Tips: Do not index virtual attributes in OpenDJ

OpenDJ-300x100OpenDJ, the open source LDAP directory service in Java, offer some interesting services to reduce and optimize the size and usage of data.

One of them is the Virtual Attribute feature, which allow certain attributes and values to be computed as needed, either based on some of the server internals or other attributes. OpenDJ ships with a number of virtual attributes by default : entryDN, entryUUID, etag, gouverningStructureRule, hasSubordinate, isMemberOf, numSubordinate, password Expiration Time (ds-pwp-password-expiration-time), structuralObjectClass, subSchemaSubEntry, …

Since these attributes are virtual and thus not stored as part of the entries in the database backend, you must not define any index for them. When possible, the virtual attribute provider will make use of default system index (like entryDN uses the DN index), but most of the time, these attributes are for reading and consuming.

If you do configure an index for one of the virtual attribute, the server will repeatedly report that the index is degraded with an error message similar to the following :

[21/Jan/2013:09:16:07 +0000] category=JEB severity=NOTICE msgID=8847510 msg=Due to changes in the configuration, index dc_example_dc_com_entryDN is currently operating in a degraded state and must be rebuilt before it can be used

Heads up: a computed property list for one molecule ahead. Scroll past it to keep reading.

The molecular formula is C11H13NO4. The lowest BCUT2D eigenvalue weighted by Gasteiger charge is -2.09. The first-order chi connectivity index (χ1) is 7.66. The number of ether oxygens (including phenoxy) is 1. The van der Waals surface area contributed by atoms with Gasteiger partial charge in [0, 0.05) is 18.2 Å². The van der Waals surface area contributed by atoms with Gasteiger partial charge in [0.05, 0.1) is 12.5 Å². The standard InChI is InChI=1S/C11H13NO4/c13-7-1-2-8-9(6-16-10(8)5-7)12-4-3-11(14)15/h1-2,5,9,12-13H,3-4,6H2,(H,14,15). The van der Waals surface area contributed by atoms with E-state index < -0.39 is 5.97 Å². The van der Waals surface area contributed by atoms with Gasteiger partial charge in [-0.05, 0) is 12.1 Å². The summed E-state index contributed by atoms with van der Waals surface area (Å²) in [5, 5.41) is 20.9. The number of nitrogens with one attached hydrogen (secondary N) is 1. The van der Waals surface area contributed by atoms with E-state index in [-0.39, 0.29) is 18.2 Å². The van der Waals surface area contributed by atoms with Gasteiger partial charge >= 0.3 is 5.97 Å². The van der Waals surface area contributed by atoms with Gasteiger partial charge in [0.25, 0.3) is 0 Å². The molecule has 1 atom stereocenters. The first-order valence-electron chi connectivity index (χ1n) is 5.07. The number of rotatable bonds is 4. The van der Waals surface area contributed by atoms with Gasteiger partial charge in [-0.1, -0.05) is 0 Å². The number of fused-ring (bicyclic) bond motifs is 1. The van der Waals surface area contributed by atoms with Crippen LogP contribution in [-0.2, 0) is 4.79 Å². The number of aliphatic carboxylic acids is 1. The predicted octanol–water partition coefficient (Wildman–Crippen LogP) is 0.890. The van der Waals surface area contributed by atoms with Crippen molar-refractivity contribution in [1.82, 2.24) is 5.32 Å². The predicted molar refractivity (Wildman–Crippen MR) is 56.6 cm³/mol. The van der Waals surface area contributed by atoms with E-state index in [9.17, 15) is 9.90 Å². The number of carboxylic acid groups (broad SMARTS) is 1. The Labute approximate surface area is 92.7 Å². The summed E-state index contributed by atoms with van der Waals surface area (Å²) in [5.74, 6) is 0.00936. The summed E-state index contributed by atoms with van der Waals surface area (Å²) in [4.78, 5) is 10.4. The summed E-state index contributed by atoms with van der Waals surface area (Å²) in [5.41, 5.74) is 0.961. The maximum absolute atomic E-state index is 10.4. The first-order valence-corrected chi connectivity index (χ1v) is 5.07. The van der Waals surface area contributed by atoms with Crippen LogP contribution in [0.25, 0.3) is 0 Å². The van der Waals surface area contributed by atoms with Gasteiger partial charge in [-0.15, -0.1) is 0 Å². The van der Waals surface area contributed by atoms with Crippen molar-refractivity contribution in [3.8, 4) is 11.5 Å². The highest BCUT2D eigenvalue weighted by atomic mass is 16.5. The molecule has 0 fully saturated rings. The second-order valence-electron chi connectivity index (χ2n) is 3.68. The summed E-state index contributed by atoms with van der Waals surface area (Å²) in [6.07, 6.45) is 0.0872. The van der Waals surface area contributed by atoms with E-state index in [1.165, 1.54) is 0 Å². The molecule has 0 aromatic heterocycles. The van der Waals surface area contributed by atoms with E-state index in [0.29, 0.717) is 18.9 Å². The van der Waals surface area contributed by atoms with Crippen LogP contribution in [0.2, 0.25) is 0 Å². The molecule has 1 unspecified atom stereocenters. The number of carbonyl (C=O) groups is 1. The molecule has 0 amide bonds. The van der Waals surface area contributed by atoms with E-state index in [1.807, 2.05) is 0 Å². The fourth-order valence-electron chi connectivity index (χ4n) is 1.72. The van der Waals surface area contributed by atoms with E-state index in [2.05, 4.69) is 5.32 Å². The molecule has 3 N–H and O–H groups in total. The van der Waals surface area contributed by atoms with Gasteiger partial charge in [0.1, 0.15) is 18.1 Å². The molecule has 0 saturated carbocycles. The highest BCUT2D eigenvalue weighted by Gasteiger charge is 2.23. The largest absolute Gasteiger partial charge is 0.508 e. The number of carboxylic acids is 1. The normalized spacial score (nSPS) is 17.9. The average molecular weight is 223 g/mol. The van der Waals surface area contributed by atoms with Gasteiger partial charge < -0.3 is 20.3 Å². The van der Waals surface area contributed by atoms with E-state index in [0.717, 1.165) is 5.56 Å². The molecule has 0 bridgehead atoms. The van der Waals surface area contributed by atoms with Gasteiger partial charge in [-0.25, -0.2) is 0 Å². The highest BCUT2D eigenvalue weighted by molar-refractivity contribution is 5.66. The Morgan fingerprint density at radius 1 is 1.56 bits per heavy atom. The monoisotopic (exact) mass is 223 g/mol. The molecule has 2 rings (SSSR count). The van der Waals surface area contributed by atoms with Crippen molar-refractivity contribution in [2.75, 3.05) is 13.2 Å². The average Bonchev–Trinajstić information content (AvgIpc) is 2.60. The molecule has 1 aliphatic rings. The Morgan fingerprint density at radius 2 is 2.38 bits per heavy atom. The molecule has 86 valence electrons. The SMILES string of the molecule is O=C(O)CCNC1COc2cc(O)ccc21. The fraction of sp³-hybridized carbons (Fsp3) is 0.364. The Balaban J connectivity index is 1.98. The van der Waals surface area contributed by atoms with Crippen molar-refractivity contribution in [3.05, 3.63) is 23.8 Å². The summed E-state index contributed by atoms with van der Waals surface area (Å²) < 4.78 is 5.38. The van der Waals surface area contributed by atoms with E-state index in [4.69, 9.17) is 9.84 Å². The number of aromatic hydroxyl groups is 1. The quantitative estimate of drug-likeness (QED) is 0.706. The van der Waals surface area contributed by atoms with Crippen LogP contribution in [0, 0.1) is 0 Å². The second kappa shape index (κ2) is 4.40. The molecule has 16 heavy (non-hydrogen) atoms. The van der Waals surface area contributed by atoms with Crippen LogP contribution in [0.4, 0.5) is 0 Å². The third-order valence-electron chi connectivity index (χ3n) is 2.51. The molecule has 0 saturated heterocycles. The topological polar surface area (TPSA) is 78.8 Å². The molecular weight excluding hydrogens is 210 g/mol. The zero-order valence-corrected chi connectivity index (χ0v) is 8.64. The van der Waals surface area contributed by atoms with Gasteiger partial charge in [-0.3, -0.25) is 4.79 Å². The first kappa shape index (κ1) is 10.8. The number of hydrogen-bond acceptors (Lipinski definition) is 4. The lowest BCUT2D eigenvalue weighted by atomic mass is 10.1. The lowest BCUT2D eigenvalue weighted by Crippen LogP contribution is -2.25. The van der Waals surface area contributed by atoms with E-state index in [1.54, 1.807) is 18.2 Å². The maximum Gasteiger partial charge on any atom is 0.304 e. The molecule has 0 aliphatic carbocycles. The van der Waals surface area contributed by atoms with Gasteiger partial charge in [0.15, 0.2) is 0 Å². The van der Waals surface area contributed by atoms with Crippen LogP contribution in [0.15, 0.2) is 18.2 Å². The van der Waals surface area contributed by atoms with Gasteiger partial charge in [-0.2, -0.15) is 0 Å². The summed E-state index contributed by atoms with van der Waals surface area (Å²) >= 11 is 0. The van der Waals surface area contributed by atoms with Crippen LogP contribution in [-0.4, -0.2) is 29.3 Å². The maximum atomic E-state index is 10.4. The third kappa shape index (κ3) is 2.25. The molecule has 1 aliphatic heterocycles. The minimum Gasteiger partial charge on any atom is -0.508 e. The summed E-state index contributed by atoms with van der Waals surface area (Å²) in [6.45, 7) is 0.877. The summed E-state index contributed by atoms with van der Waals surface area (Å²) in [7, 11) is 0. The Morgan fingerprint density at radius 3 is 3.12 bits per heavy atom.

And then some seaches may fail to return entries. So you must delete this index to let the server behave properly.

OpenDJ Roadmap Update…

OpenDJ-300x100It took us some time to evaluate and refine the roadmap for OpenDJ, but it’s finally there. We’ve updated the Roadmap on the wiki, and set a date for the next release of OpenDJ.

The first change decided is that the next release will be versioned 2.6. We got the feedback that the versioning scheme with Xpress releases and final releases with the same version number is confusing. Moving forward, we will try to keep the following scheme : a stable release will have an even minor number and development releases will have an odd number.

We’ve also set the date for the release to end of Q2 of 2013 (end of June).